- Managing and governing
- Developing your audience
- Archives and records
- Archive Service Accreditation
Learning is about developing skills, knowledge and understanding, and it is at the heart of archives.
Over the past few years, archives have made considerable strides in helping to improve the basic skills of people from their local communities. Working with partners, archives are in a unique position to attract and support potential learners by providing an engaging learning environment.
Archives provide inspiring resources and local community space to help to increase social and local responsibility. This enables individuals and families to learn together and from each other. It supports and develops talent, innovation and enterprise to deliver social impact.
By becoming more involved with your community you can help adults, children and families unlock their potential, and ensure that your service is inclusive, accessible and sustainable for generations to come.
- Adult Numeracy and Museums and Archives provides existing and ideas for adult numeracy activities, good practice case studies and capacity building
- Building Learning Communities explores how archives can offer informal adult learning opportunities to support communities
Through their extensive and rich online content, archives can spark interest and support those who may not have ventured online before, helping to bridge the digital divide.
- Race online 2012 aims to make the UK the first nation in the world where everyone can use the web. As more services and business move online, it wants to ensure that people aren't being left behind. This is essential for a dynamic modern economy
- BBC Raw is a campaign that aims to help adults across the UK read and write better. It also provides a guide to getting started with computers and the internet
Learning opportunities in museums, libraries and archives contribute to the quality of life, work, and health and well being of learners aged 50 and over.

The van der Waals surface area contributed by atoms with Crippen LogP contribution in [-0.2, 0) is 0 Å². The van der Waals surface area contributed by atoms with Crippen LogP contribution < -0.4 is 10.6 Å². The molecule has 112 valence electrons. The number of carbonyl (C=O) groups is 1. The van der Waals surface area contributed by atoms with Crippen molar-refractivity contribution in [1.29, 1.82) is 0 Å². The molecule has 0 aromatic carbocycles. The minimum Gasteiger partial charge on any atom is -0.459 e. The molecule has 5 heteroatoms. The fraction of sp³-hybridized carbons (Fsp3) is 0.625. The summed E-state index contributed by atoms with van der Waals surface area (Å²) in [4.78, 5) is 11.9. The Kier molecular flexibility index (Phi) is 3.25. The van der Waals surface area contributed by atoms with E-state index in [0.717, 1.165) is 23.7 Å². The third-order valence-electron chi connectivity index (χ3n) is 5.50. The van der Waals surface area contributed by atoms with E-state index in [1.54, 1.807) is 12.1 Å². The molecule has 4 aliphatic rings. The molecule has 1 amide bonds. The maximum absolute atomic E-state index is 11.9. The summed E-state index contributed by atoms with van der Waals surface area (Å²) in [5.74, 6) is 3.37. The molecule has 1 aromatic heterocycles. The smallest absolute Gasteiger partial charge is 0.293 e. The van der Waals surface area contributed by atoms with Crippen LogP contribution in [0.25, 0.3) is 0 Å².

Building a society for all ages: Identifies the benefits for older people from learning in archives and potential partnerships to achieve this.
Archives are uniquely placed to support families and early years children. They are based in the community and offer accessible learning opportunities, particularly to inter-generational groups.
Family learning and museums, libraries, archives and the cultural sector sets the context for the strategic development of these programmes.
Opening Up Spaces
Archives are opening up resources to support and encourage self-organised learning:
- Opening Up Spaces: Bringing new people into museums, libraries and archives by supporting self-organised learning showcases innovative, practical projects in museums, libraries and archives that engage with local communities and support informal learning
- somewhereto is a nationwide project to help improve the lives young people by allowing them to find the space they need to do the things they love within sport, culture and the arts
Adult Learners' Week is the UK's largest and longest running learning campaign held every May
The Campaign for Learning is a national charity which aims to create a passion for learning that sustains people for life
NIACE promotes the study and general advancement of adult continuing education
National Literacy Trust is an independent charity dedicated to building a literate nation. The website provides a number of useful resources and a wealth of research material
National Research and Development Centre for Adult Literacy and Numeracy (NRDC) is dedicated to conducting research and development projects to improve literacy, numeracy, language and related skills and knowledge
Paul Hamlyn Foundation makes grants to organisations which aim to maximise opportunities for individuals, particularly children and young people, and others who are disadvantaged, to experience a full quality of life
The School of Everything identifies museums, libraries, archives and other spaces that are available for informal adult learning
The University of the Third Age (U3A) is for older learners